Foundling

The Foundling

5.0 1
by Mary Gauthier
     
 

View All Available Formats & Editions

Singer and songwriter Mary Gauthier's recordings have always been peopled with the restless and lost, some terminally, others temporally. Her protagonists ask lots of questions. Some of them are nakedly transparent mirror images of herself or thinly disguised representations. She's conscious of it, because in her songs the only things that matter are the questions.

Overview

Singer and songwriter Mary Gauthier's recordings have always been peopled with the restless and lost, some terminally, others temporally. Her protagonists ask lots of questions. Some of them are nakedly transparent mirror images of herself or thinly disguised representations. She's conscious of it, because in her songs the only things that matter are the questions. She strips everything unnecessary in order to ask them unflinchingly. On The Foundling, she asks the biggest questions of all: "Who am I?," "Where do I come from?," and "What do I do when I find out?" Gauthier was surrendered shortly after her birth to an orphanage, where she remained for a year before being adopted. She ran away at age 15 and never went back. After a raucous wandering spirit's life worthy of a Townes Van Zandt tale, she found her place in the world as a songwriter. She eventually tracked her birth mother down, who, in a phone conversation, ultimately refused to meet with her. Gauthier's records have never been easy emotionally, but this one is beyond loaded. That said, it's devoid of self-pity or any other trappings that could -- and more often than not do -- make many purposely autobiographical albums musical failures. Gauthier recorded The Foundling in Canada with producer Michael Timmins of the Cowboy Junkies; the pair used local musicians as well as Timmins' sister Margo on backing vocals. Timmins documented these songs without artifice. Backed by (mostly) acoustic instruments, his mix is natural and intimate. Gauthier uses folk, country, bluegrass, gospel, and her trademark gothic Americana to detail her story from the beginning, where an insatiable hole was dug to a conclusion where acceptance became the rite of redemption. The road is precarious; some of Gauthier's lines are scathing in their poetic observations and revelations. She co-wrote some of the album's best songs: "March 11, 1962" and "Sideshow" with Liz Rose, "Another Day Borrowed" with Darrell Scott, and "Blood Is Blood" with Crit Harmon, though others are superior to even these. One has to wonder if these collaborations were to keep her balance and focus on such a risky tightrope. Whatever the strategy, it works magnificently. There is no album in her catalog like The Foundling; it's a terrible beauty whose jewels gleam darkly, endlessly. Its songs hold truth for anyone who has either shared this experience or merely has the willingness to ask difficult questions with an open heart.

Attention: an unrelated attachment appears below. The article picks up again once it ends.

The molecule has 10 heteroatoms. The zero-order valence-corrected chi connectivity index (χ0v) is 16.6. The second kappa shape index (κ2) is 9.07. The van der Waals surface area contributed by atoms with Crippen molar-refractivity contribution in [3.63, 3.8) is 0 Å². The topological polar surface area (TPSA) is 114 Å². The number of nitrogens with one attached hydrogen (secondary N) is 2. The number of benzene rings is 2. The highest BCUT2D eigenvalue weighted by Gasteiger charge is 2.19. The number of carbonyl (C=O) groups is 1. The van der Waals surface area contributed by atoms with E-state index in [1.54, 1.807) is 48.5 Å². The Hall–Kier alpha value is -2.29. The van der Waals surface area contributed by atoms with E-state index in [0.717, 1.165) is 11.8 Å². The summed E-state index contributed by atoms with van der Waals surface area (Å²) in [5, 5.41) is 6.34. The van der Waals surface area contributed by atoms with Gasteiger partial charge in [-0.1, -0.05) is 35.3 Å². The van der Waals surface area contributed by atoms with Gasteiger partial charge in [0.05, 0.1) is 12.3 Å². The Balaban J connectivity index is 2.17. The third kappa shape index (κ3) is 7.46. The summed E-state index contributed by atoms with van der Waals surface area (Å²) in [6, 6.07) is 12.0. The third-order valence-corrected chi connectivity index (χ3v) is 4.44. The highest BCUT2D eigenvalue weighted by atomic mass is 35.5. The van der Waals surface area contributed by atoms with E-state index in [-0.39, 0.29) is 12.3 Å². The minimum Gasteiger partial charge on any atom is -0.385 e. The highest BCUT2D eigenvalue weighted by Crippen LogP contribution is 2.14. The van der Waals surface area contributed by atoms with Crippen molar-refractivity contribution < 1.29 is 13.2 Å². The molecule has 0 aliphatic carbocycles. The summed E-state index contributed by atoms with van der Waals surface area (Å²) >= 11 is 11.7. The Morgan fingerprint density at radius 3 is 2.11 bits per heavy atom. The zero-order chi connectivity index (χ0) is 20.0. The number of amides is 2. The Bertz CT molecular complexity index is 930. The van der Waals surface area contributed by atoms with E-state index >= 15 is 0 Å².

Product Details

Release Date:
05/18/2010
Label:
Razor & Tie
UPC:
0793018309929
catalogNumber:
83099

Related Subjects

Tracks

Album Credits

Performance Credits

Mary Gauthier   Primary Artist,Acoustic Guitar,Vocals
Jaro Czerwinec   Accordion
Garth Hudson   Piano,Accordion,Keyboards
Margo Timmins   Background Vocals
Michael Timmins   Acoustic Guitar,Slide Guitar
Danny Ellis   Trombone
Jessie O'Brien   Organ,Wurlitzer
Tania Elizabeth   Fiddle
Ed Romanoff   Acoustic Guitar,Background Vocals
Josh Finlayson   Acoustic Guitar,Bass,Piano,Hi String
Ray Ferrugia   Percussion,Drums

Technical Credits

Darrell Scott   Composer
Michael Timmins   Producer,Engineer
Gail Marowitz   Art Direction
Ed Romanoff   Composer
Mary Gauthier   Composer
Crit Harmon   Composer
Liz Rose   Composer
Gregory Armstrong   Poetry
Lilli Carré   Illustrations

Customer Reviews

Average Review:

Write a Review

and post it to your social network

     

Most Helpful Customer Reviews

See all customer reviews >

The Foundling 5 out of 5 based on 0 ratings. 1 reviews.
hardboiled_mystery_fan More than 1 year ago
"The Foundling" is another gem of a CD from Mary Gauthier. She decided to write an album that told a narrative, in this case, her own story of being abandoned at birth and her search 40 years later for her birth mother. Ms. Gauthier said that she was inspired by a Willie Nelson album, where he, too, presented a unified theme across the songs. The songs are very personal and poignant, especially the rejection Ms. Gauthier experienced when she finally located and found the courage to call her birth mother ("you say I'm a secret--nobody knows--and you can't talk about it now, and you really gotta go"). This is a lovely album, and it is highly recommended for those of you who like folk singers who write intimate songs that are rich and meaningful. Ms. Gauthier has her own very individualistic style of composing songs, and each of her albums just gets better and better.